Ostensibly both Uber and Lyft are doing the same thing, but with the item that will bring the marginal cost down being self-driving cars. They've both bet big in order to capture the market, because it's likely that whoever owns the market before that transition will own it afterwards as well.

It does seem like there was probably more optimism that the technology would materialize sooner than it really has, but assuming it materializes some time in the near future it's likely that whatever company manages to hold onto the market until then will reap massive rewards.

It's clearly a risky bet, but at least from my view doesn't seem like a pump and dump type of scheme.

> Ostensibly both Uber and Lyft are doing the same thing, but with the item that will bring the marginal cost down being self-driving cars.

The key factor in the Uber/Lyft business model is not so much anticipating self-driving cars, as offloading the overhead costs of inventory (who owns and maintains the cars) onto someone else, so they can focus on just being a service broker and not have to get into all the messy details of large, expensive physical objects. From that viewpoint, self-driving cars really improve things more for the car owners, by decoupling having the car provide a service from having to drive the car yourself, thus reducing the overhead to the car owner.

I'm not sure if there was any thought beyond "make it really big and figure out details later".

It's certainly interesting. But I am doubtful about the self-driving cars being a factor. There are at least 4 companies developing the technology and there is really no indication that it will prove a barrier to entry at this point.

Not to pick nits, but gambling your business on self driving cars being just around the corner is nuts. They aren’t gonna happen for decades, if ever. We may well have teleportation before self driving cars because it turns out that solving teleportation is easier...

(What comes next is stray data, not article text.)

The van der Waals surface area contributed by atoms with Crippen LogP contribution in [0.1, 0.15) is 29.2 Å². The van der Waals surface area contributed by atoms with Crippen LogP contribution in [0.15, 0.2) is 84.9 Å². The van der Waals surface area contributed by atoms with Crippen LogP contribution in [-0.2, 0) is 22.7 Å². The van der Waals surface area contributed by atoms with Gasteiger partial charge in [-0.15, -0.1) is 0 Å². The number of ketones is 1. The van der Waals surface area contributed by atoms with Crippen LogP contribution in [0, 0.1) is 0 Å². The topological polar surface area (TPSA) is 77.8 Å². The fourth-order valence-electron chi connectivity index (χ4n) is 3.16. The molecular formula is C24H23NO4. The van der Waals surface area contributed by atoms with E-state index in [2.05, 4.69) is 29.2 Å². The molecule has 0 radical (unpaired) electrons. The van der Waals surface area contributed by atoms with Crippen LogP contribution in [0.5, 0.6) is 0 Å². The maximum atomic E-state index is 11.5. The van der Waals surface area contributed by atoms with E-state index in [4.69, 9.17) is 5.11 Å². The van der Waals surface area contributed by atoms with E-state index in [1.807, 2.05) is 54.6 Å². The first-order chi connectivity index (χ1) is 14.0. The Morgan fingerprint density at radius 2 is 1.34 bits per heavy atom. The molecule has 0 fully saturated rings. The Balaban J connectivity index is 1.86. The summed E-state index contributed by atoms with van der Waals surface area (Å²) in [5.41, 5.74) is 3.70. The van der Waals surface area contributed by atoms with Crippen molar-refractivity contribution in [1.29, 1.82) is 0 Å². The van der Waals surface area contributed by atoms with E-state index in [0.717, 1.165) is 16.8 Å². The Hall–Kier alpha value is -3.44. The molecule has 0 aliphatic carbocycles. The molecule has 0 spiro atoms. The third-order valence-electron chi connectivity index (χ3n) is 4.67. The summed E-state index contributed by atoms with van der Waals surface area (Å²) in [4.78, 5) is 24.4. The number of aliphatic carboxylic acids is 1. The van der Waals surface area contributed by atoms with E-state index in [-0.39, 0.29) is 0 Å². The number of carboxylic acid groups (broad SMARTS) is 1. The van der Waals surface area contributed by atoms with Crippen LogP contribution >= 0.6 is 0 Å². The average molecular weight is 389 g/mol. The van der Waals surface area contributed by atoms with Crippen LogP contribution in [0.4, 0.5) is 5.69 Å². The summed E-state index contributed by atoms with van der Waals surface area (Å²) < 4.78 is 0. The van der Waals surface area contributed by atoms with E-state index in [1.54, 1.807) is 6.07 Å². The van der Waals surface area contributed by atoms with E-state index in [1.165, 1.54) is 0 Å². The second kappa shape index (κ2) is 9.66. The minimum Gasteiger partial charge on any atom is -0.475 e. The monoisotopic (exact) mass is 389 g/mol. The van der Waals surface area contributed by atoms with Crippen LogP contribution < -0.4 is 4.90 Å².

Humans can drive cars, but not teleport. Driving cars is definitely easier.

Today, but if the ability to teleport (last I heard we can teleport a single particle half a meter - but not even an atom) gets the needed breakthroughs... If teleportation worked and was safe [insert other considerations that I don't know here] I'd teleport to work instead of hoping for a self driving car. Today it looks like the self driving care will be practical sooner, but who knows how the science and engineering will really advance.

The Economist had a good essay on taxi companies going back to the 1600's. Basically it's always a race to the bottom and no one wins for long. Four hundred years of history there through all kinds of changes in transportation.

Paywall: https://www.economist.com/business/2019/04/27/can-uber-ever-...

Really excellent post by OP - thank you.

> There are just as many counterfactuals to this strategy as there are examples. The scooter market is an especially bad - there is so much capital from so many companies - if you were trying to establish monopolies that would be a bad bet.

That's not a counterfactual. The fact that the strategy wasn't executed in this market, or was poorly executed, or was executed by too many people, doesn't mean it's not a strategy. It's just a strategy that is imperfect.

This isn’t what the article said. He said companies that came after amazon. Yet hacker news upvotes this the most.

It's more like this "blitzscaling" system is sort of a ponzi scheme. Keep taking money from investor after investor until MAYBE you have a massive payday.

BUT.. you haven't actually proven that it's viable business market.

> The subprime crisis is completely unrelated! And if anything it was proof that money-making assets should be scrutinized more.

I think the connection here is that the assets themselves were money losing but they passed them off as safe assets despite knowing they weren't safe. If I make money by producing counterfeit bills and circulating them then it makes money. It's still counterfeiting. The underlying assumption that makes capitalism desirable is that you are (supposed to be) rewarded based on the value you put into the system. If there are ways to reliably create and dump value inflated assets and those ways are easier than actually producing value, then we shouldn't be surprised when that becomes a competitive business.

Arguably this is what WeWork was trying to do by going public. I don't think anyone here who has followed WeWork over the past few years was itching to jump into day-1 buying even before the current iteration of the Neumann freak show began. Would any engineer here really have taken a stock heavy WeWork comp package in the past two years? On the other hand if you're a rando investor who just sees "oh Uber for office space!" you might line up to get fleeced.

The CDO assets were money losing but in a much more obfuscated way.